Transcript of a Press Briefing by Masood Ahmed, Director, External Relations Department, International Monetary Fund

Washington, D.C.
Thursday, February 7, 2008

Webcast of the press briefing

MR. AHMED: Good morning to you. I'm Masood Ahmed and I would like to welcome you to our regular press briefing, which, as usual, will be embargoed until 10:30 Washington time, that's 1530 GMT.

Before I take your questions, let me just, first of all, remind people who are logged in through the Media Briefing Center to please send in your questions early so we can get to them.

Let me also just take a minute to update you on some management travel, and then I'll get to your questions. First, just remind you that the managing director departed yesterday for Tokyo, where he will be attending the G7 ministerial meeting this weekend. And while he's in Tokyo, he will also be having bilateral meetings with the Japanese to discuss global and regional economic issues.

From Japan, he will be going to India, where he'll be visiting Mumbai and New Delhi for meetings. And I just want to again refer you to a speech that he will be giving in New Delhi on February 13th, at an event organized by the India Council for Research on International Economic Relations. The subject of this speech will be the global economy and its impact on emerging markets. From India, he then goes to Beijing, on February 14th and 15th, where he'll be meeting with authorities in China to discuss a range of economic issues including a global and regional situation.

I'll give you a preview of the fact that later this month, the Managing Director will be traveling to Africa, and that's the week of February 24th to 29th. He will be visiting Senegal, Cote d'Ivoire, Nigeria, and Tanzania. We'll have a press release on that visit and give you more details on that trip closer to the date. But for those of you who are interested in finding out more about it, please contact my colleagues in Media Relations.

Let me also mention that Mr. Portugal, the Deputy Managing Director, will be in St.Kitts, Nevis, and Barbados from February 8th to 11th, for an official visit, where he will have discussions both with country authorities on the Monetary Council meeting of the Eastern Caribbean Central Bank. Again, details on that visit can be had from colleagues in Media Relations if any of you are interested in pursuing that. Let me now turn to your questions. And, as always, I'd be grateful if you could identify yourself and your affiliation.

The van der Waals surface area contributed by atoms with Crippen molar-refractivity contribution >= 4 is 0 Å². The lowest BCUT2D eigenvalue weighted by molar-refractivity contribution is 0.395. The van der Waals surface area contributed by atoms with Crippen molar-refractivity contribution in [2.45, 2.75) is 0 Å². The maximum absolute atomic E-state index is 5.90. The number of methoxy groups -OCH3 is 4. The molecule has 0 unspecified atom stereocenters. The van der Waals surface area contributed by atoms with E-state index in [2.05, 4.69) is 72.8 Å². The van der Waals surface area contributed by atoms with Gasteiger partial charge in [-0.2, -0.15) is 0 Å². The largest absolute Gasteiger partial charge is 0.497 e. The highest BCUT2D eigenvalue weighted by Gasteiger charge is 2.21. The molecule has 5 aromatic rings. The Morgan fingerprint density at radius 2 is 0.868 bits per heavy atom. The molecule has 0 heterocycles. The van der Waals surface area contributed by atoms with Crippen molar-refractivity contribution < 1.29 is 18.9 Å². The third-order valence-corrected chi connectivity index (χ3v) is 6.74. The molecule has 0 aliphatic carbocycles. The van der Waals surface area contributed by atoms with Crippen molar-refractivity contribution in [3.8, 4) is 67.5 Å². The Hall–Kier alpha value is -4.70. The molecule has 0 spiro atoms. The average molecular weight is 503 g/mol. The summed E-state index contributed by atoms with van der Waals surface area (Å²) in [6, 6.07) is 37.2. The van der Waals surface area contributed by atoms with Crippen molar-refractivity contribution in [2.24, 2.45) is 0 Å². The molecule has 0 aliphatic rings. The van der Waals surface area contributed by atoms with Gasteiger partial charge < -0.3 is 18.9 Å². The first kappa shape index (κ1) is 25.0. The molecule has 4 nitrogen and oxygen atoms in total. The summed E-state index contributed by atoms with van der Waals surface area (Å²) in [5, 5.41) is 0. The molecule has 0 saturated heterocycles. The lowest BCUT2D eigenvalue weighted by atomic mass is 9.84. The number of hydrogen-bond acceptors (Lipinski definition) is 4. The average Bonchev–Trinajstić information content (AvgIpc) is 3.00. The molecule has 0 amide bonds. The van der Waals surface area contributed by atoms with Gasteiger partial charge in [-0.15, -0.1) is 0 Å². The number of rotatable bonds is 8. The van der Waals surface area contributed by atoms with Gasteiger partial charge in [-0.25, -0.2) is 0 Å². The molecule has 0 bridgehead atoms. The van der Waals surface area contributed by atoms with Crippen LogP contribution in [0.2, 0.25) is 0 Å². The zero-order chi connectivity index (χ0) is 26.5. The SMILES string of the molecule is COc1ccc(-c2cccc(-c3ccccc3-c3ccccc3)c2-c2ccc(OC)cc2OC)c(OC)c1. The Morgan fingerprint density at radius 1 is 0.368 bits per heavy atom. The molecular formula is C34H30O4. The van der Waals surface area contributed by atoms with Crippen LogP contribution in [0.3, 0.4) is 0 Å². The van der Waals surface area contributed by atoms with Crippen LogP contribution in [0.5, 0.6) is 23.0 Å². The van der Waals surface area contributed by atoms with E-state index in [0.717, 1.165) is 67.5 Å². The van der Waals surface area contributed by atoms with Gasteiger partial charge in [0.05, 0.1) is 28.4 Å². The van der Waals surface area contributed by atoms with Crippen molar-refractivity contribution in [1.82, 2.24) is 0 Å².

QUESTION: Could you give us some details about the main topic the Managing Director is going to discuss at the G7?

MR. AHMED: At the G7 meeting, the Managing Director will have two broad areas in which he will participate or contribute. One, of course, is in the assessment of the international economic outlook, the impact and implications of the current financial market turmoil, and the Fund's work in that area. The Managing Director will be able to brief ministers and governors and participate in that discussion. And secondly, he will be able to brief them on the progress in the reform end of the IMF itself, where, as you know, there's work underway both on quotas and governance, and on the development of a sustainable financing model for the IMF, which means work on income and the parallel work on expenditure. So he'll be talking during that meeting both about progress and about the refocusing of the Fund that he's undertaking.